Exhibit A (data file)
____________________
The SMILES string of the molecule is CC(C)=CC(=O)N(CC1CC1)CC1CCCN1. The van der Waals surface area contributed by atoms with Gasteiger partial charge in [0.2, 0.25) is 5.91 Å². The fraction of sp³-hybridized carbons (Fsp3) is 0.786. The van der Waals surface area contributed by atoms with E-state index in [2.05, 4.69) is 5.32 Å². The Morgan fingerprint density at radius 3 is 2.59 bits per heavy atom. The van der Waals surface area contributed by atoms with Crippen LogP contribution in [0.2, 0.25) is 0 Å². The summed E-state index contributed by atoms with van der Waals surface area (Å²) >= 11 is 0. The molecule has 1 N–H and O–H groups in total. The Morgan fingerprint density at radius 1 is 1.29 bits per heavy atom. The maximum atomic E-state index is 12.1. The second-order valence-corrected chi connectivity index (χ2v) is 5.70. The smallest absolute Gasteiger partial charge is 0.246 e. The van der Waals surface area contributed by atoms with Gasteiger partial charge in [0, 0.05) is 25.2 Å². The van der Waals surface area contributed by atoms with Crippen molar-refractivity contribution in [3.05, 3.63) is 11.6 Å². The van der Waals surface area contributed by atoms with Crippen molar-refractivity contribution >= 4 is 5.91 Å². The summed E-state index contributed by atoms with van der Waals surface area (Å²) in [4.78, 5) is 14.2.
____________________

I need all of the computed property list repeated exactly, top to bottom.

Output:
The SMILES string of the molecule is CC(C)=CC(=O)N(CC1CC1)CC1CCCN1. The van der Waals surface area contributed by atoms with Gasteiger partial charge in [0.2, 0.25) is 5.91 Å². The fraction of sp³-hybridized carbons (Fsp3) is 0.786. The van der Waals surface area contributed by atoms with E-state index in [2.05, 4.69) is 5.32 Å². The Morgan fingerprint density at radius 3 is 2.59 bits per heavy atom. The van der Waals surface area contributed by atoms with Crippen LogP contribution in [0.2, 0.25) is 0 Å². The summed E-state index contributed by atoms with van der Waals surface area (Å²) >= 11 is 0. The molecule has 1 N–H and O–H groups in total. The Morgan fingerprint density at radius 1 is 1.29 bits per heavy atom. The maximum atomic E-state index is 12.1. The second-order valence-corrected chi connectivity index (χ2v) is 5.70. The smallest absolute Gasteiger partial charge is 0.246 e. The van der Waals surface area contributed by atoms with Gasteiger partial charge in [0, 0.05) is 25.2 Å². The van der Waals surface area contributed by atoms with Crippen molar-refractivity contribution in [3.05, 3.63) is 11.6 Å². The van der Waals surface area contributed by atoms with Crippen molar-refractivity contribution >= 4 is 5.91 Å². The summed E-state index contributed by atoms with van der Waals surface area (Å²) in [4.78, 5) is 14.2.